We landed in Jaffa. I was at once aware of the typically “near Eastern”—Semitic—atmosphere, in contrast with even that of Greece—where the Orient is alive in many details of everyday life—and where the people traveling to Italy (let alone France or England) say “I am going to Europe.” We went “up to Jerusalem” in cars and there it began: I saw—then and throughout the pilgrimage—marks of pious enthusiasm (or servility?) that utterly shocked me: old widows and young maidens, matrons, old and young men (even men!) lie flat on their bellies and kiss the earth of the “holy” land wherever they were told that Jesus or any of the persons closely associated with him “had passed.” And although I kept quiet, my inward reaction was violent: “Holy Land, my foot! As though, for a Hellene, there could be any foreign land holier than Greece—or for a Frenchman or a Germany any land holier than France or Germany! And this land—stolen from its original inhabitants the Canaanites by a pack of bloodthirsty invaders that all civilized Antiquity, from Egyptians and Babylonians to Romans included utterly despised!”
And I thought of the spiritual grip of that near-eastern desert people, on the noblest nations of the West. I remembered masterpieces of European art inspired by Jews of the Bible—Michelangelo’s “David” and “Moses”—and, long before, the Old Testament scenes on splendid stained glass windows in Gothic cathedrals. Who shall free us from the ubiquitous, unseen master of Europe, from Greece to Iceland: the Jews—whom our fathers, unfaithful to their own Gods, accepted, through bribery (mostly) in the South, through fire and the sword in the North, slowly (the Prussians were still Heathens in the fourteenth century AD. So were the Lithuanians)?
And suddenly it dawned on me: “That German Leader still struggling against the Versailles Treaty . . . in his eyes important as it be, that side of his struggle is not the main one. He wants to free his people and all those of the same broad “Indo-European” stock, from the not merely economic but cultural and spiritual Jewish bondage. Maximo (the Greek shortening for my original name Maximiani, Maximine in French), are you so dull as not to have understood that yet?”
And the logical answer to this, on a street of Jerusalem where I was walking about alone outside the time the “pilgrims” were expected to gather: “If so it be, ‘He’ is not only the Germans’ Führer; He is mine—ours—also!”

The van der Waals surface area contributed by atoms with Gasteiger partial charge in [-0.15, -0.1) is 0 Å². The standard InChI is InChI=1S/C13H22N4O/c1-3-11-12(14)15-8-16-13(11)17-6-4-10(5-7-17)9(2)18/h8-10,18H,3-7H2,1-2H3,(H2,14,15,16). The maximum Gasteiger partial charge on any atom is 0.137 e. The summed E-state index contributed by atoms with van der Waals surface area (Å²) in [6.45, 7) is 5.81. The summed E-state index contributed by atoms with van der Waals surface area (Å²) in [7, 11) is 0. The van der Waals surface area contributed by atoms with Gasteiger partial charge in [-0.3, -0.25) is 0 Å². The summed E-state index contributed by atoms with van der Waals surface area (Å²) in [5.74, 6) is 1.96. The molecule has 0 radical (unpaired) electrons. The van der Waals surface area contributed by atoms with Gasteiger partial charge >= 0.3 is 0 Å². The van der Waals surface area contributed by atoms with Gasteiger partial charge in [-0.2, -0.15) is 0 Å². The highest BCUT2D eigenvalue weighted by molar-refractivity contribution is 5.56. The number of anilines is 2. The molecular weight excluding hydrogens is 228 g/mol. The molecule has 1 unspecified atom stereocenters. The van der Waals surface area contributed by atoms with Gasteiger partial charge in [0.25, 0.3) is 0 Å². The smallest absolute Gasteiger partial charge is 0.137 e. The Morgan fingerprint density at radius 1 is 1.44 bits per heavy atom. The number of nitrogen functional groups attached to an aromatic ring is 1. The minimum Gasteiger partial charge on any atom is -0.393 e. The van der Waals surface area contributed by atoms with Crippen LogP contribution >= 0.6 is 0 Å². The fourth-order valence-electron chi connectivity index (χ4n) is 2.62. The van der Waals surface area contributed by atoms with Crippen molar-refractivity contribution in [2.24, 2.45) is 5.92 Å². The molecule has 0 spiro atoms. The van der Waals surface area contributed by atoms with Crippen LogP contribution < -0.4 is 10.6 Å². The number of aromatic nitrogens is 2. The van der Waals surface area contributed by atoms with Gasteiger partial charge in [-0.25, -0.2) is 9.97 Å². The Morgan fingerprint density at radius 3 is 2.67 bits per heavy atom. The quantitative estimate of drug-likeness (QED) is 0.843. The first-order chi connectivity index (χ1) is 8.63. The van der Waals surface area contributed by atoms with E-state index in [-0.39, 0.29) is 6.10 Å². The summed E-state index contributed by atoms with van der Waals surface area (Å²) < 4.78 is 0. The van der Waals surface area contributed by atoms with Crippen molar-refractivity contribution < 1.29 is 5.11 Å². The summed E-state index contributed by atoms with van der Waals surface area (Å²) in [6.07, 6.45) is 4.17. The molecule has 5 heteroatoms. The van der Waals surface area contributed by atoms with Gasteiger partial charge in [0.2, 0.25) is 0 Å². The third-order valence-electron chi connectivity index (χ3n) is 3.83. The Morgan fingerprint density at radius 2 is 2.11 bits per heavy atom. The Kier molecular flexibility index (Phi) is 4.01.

I went back to Greece. Tried to speak. Met a few individual admirers of Emperor Julian (360-363 AD) like myself, but hit my head at every step against the statement: “Greece owes the fact that she kept her national integrity in spite of over 400 years of Turkish rule to the Orthodox Church.”
I longed for a civilization centered on Aryan Gods. There is only one—multiracial, it is true, but in the only sense multiracialism is tolerable: a pyramid of separate races and racial shades, that are, thanks to an immemorial Caste system forbidden to interbreed (and even to interdine) and the Aryan, separate too, of course, at the very top. I do not think that there are more than 20 million real fair-skinned Aryans in the roughly 1,000 million or more inhabitants of “India,” both “Pakistans” (East and West), and Ceylon. Few, you may think. I say “many” (if one remembers that Aryans came to Northwest India in several waves, of which the most recent was sixty centuries (6,000 years) ago—contemporary of oldest pre-dynastic Egypt.
I went to India—knowing nobody there—in 1932 (came back for one month in 1935 to take my Doctorate degree, and went back at once). I joined, as soon as I discovered one, an Indian (Hindu) organization fighting Christian and Muslim missionaries, and Communism. Its founder, Satyananda Swami, agreed I should speak of the Führer to Aryan Indians. He held Him to be an Incarnation of the God Vishnu—of the Hindu Trinity! I worked for years with this organization. Met A.K. Mukherji on 9 January 1938. He gave me his name on 29 September 1939. Died on 21 March 1977.
On Saturday—in three days’ time—I’ll be, as for the last 37 years, fasting from sunrise to sunset in memory of the disaster (8th May 1945).
What you say in your wonderful article about the necessity of the disaster, so that the “new” Idea might come through and conquer free from all traces of the Old—is very refreshing. If that be the case, of course, we should not look upon the awful recent past—the collapse of the Third German Reich—in the same mournful way.
Yet, I am with all my heart and soul looking forward to the collapse of The Order in whose name the Third Reich was—is still—so widely hated and slandered. I am longing to see the former great Allies, or their successors and admirers—the successors of those arch criminals of Yalta—at each other’s throats.
It is so dull here—comrades so seldom come.
In September (or when?) is the yearly Congress of the NSWPP? I believe I thought of something: The Movement is in great need of money I read in White Power. I can see badly, can walk only with the help of a frame or stick, but I still have all my head and can speak. Do you believe that if it were possible for me to go (as cheap as can be) to the USA and lecture there from place to place for the NSWPP, I could gather enough money both to pay for my passage (of course) and to give the Movement a few thousands?